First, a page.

sadness and griefThose who were not acquainted with John — “Johnny” to his family and friends — were introduced to him in the cruelest of ways and were impacted by this senseless tragedy . It made an impression on our thoughts and our minds.  People who live in Windsor are speaking of it at the grocery stores, the cleaners, during book clubs, and at Starbucks.  His community did not let him down.  They stood tall and proud as they planned his funeral and gave from their hearts and pocket books to honor this wonderful man. What a celebration of life as hundreds of our community filled Faith United Church and spilled over to the high school.  The killer took away his life, but Windsor gave it back in memory and celebration. John was hearing impaired and faced many adversities and overcame them.  He was honored by the Mayor of Windsor as an “icon.”  What an achievement. Windsor is part of this story.

What can we do as a community? This community is still frightened by this uninvited intrusion. We are still angry.  Our lives have been altered. We are more cautious. One person told me that she is afraid to walk in her neighborhood alone. One mother is asking her children not to ride their bikes for a while.   It will be some time  before this tragedy and the emotions surrounding it are relegated  to the past.  The police, FBI, family, friends and the rest of us are waiting for justice, and for healing.   As a community we will lean on and help each other through this time of grief, mourning, and loss.  We persevered through the tornado of 2008.   We rebuilt.  This time we are rebuilding our hearts and that is a long and difficult process.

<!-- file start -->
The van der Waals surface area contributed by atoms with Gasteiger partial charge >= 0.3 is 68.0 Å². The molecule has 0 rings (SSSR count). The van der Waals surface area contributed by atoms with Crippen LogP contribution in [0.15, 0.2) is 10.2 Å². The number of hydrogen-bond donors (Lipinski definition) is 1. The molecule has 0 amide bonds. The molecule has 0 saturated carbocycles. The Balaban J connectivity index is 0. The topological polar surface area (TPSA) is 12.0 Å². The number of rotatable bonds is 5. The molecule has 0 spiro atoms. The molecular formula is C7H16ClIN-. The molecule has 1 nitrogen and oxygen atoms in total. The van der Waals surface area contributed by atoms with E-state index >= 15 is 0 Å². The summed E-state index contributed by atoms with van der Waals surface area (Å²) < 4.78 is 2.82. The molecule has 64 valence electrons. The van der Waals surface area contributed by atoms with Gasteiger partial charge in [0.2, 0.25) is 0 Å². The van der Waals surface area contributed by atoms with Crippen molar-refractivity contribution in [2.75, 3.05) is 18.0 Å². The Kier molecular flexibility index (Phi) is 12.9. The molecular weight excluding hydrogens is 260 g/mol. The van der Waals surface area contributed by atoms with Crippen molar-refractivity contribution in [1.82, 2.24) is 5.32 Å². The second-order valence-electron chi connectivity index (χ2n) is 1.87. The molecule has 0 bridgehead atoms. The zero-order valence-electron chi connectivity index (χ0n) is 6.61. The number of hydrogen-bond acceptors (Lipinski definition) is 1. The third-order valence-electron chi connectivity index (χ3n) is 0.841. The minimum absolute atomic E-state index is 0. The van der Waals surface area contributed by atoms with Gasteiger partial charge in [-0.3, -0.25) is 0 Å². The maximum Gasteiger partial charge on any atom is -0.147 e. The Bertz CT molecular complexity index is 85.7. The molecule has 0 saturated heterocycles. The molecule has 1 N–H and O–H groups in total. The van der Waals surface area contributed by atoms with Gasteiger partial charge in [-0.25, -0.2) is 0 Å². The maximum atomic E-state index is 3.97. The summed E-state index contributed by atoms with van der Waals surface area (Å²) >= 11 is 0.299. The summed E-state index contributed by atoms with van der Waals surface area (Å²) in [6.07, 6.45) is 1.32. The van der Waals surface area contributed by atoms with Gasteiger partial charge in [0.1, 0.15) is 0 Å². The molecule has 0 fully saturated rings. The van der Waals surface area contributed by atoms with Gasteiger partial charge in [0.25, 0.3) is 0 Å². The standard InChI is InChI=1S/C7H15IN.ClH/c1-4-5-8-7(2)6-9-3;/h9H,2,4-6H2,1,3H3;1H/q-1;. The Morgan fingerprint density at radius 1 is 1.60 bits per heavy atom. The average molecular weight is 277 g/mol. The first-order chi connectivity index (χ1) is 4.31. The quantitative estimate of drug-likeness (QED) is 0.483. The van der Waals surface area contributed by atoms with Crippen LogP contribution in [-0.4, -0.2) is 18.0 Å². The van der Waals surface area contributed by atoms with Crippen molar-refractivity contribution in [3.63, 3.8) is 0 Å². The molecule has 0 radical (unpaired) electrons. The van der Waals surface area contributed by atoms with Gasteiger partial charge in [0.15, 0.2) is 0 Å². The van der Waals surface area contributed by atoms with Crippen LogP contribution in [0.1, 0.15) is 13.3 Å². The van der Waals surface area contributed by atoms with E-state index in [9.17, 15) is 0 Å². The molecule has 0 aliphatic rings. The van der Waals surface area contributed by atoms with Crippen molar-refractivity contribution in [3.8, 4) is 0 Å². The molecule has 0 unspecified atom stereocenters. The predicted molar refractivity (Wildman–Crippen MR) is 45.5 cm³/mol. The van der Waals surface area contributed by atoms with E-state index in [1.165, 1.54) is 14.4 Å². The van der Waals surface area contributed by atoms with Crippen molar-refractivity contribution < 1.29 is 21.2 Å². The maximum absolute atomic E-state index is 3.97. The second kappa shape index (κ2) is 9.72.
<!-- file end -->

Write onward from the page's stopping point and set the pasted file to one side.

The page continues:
The First Week of December

For most of us, the first week of December, is the first week of the Christian holiday of Christmas. During the month of December in Colorado you will see snow covering the ground and be in awe of the beauty of snow packed mountain peaks. The average snow in Denver in December is 8.5 inches and December is the coldest month of the year in Colorado. A great month for skiers.

MP900431277Many people are preparing their homes for Christmas. Decorations and holly will be placed in windows and on doors while lighted Christmas trees will sparkle and dance. Children are not shy in asking for holiday gifts as they dream of Rudolph, Santa and the joy of Christmas morning. Young or old everyone is entitled to the anticipation and wonder and of Christmas morning with pretty presents under the tree and all the excitement the holiday brings.